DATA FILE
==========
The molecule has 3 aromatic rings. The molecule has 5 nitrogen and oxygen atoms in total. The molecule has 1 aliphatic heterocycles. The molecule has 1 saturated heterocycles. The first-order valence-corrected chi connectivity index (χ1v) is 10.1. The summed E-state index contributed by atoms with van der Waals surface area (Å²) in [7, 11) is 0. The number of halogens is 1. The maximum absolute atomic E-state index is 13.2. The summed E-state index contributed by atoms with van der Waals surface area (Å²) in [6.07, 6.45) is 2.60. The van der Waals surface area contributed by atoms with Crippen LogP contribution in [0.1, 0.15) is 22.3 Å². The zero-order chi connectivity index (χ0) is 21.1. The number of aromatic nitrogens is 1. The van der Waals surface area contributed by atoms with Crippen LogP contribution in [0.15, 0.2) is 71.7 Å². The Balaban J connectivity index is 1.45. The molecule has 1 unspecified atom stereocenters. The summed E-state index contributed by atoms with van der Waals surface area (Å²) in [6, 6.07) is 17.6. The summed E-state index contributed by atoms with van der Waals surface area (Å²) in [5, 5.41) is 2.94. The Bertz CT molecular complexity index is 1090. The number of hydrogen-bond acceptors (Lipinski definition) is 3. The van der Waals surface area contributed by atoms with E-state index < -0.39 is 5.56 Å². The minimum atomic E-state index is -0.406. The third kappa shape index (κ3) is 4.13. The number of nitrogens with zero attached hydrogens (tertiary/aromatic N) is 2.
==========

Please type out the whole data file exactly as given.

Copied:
The molecule has 3 aromatic rings. The molecule has 5 nitrogen and oxygen atoms in total. The molecule has 1 aliphatic heterocycles. The molecule has 1 saturated heterocycles. The first-order valence-corrected chi connectivity index (χ1v) is 10.1. The summed E-state index contributed by atoms with van der Waals surface area (Å²) in [7, 11) is 0. The number of halogens is 1. The maximum absolute atomic E-state index is 13.2. The summed E-state index contributed by atoms with van der Waals surface area (Å²) in [6.07, 6.45) is 2.60. The van der Waals surface area contributed by atoms with Crippen LogP contribution in [0.1, 0.15) is 22.3 Å². The zero-order chi connectivity index (χ0) is 21.1. The number of aromatic nitrogens is 1. The van der Waals surface area contributed by atoms with Crippen LogP contribution in [0.15, 0.2) is 71.7 Å². The Balaban J connectivity index is 1.45. The molecule has 1 unspecified atom stereocenters. The summed E-state index contributed by atoms with van der Waals surface area (Å²) in [6, 6.07) is 17.6. The summed E-state index contributed by atoms with van der Waals surface area (Å²) in [5, 5.41) is 2.94. The Bertz CT molecular complexity index is 1090. The number of hydrogen-bond acceptors (Lipinski definition) is 3. The van der Waals surface area contributed by atoms with E-state index < -0.39 is 5.56 Å². The minimum atomic E-state index is -0.406. The third kappa shape index (κ3) is 4.13. The number of nitrogens with zero attached hydrogens (tertiary/aromatic N) is 2.